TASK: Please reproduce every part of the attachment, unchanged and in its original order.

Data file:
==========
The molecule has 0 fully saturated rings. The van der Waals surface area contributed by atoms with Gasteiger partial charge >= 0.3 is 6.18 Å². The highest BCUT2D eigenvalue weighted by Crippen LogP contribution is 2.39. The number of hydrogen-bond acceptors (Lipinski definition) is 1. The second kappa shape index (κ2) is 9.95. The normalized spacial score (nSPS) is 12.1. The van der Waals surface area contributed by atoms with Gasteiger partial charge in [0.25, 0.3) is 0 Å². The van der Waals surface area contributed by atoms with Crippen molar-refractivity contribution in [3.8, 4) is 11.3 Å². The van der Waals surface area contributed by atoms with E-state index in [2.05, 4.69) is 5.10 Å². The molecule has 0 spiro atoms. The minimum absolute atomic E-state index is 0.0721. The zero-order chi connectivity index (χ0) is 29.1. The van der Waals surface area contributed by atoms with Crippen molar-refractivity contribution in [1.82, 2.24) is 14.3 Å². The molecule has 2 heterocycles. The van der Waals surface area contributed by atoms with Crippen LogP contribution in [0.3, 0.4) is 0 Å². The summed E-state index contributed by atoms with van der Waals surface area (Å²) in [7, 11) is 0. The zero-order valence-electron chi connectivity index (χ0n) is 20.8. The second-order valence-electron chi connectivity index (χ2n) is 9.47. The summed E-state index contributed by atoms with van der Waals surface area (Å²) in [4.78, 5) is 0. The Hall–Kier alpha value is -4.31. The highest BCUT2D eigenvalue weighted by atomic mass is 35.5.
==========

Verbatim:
The molecule has 0 fully saturated rings. The van der Waals surface area contributed by atoms with Gasteiger partial charge >= 0.3 is 6.18 Å². The highest BCUT2D eigenvalue weighted by Crippen LogP contribution is 2.39. The number of hydrogen-bond acceptors (Lipinski definition) is 1. The second kappa shape index (κ2) is 9.95. The normalized spacial score (nSPS) is 12.1. The van der Waals surface area contributed by atoms with Gasteiger partial charge in [0.25, 0.3) is 0 Å². The van der Waals surface area contributed by atoms with Crippen molar-refractivity contribution in [3.8, 4) is 11.3 Å². The van der Waals surface area contributed by atoms with E-state index in [2.05, 4.69) is 5.10 Å². The molecule has 0 spiro atoms. The minimum absolute atomic E-state index is 0.0721. The zero-order chi connectivity index (χ0) is 29.1. The van der Waals surface area contributed by atoms with Crippen molar-refractivity contribution in [1.82, 2.24) is 14.3 Å². The molecule has 2 heterocycles. The van der Waals surface area contributed by atoms with Crippen LogP contribution in [0.3, 0.4) is 0 Å². The summed E-state index contributed by atoms with van der Waals surface area (Å²) in [7, 11) is 0. The zero-order valence-electron chi connectivity index (χ0n) is 20.8. The second-order valence-electron chi connectivity index (χ2n) is 9.47. The summed E-state index contributed by atoms with van der Waals surface area (Å²) in [4.78, 5) is 0. The Hall–Kier alpha value is -4.31. The highest BCUT2D eigenvalue weighted by atomic mass is 35.5.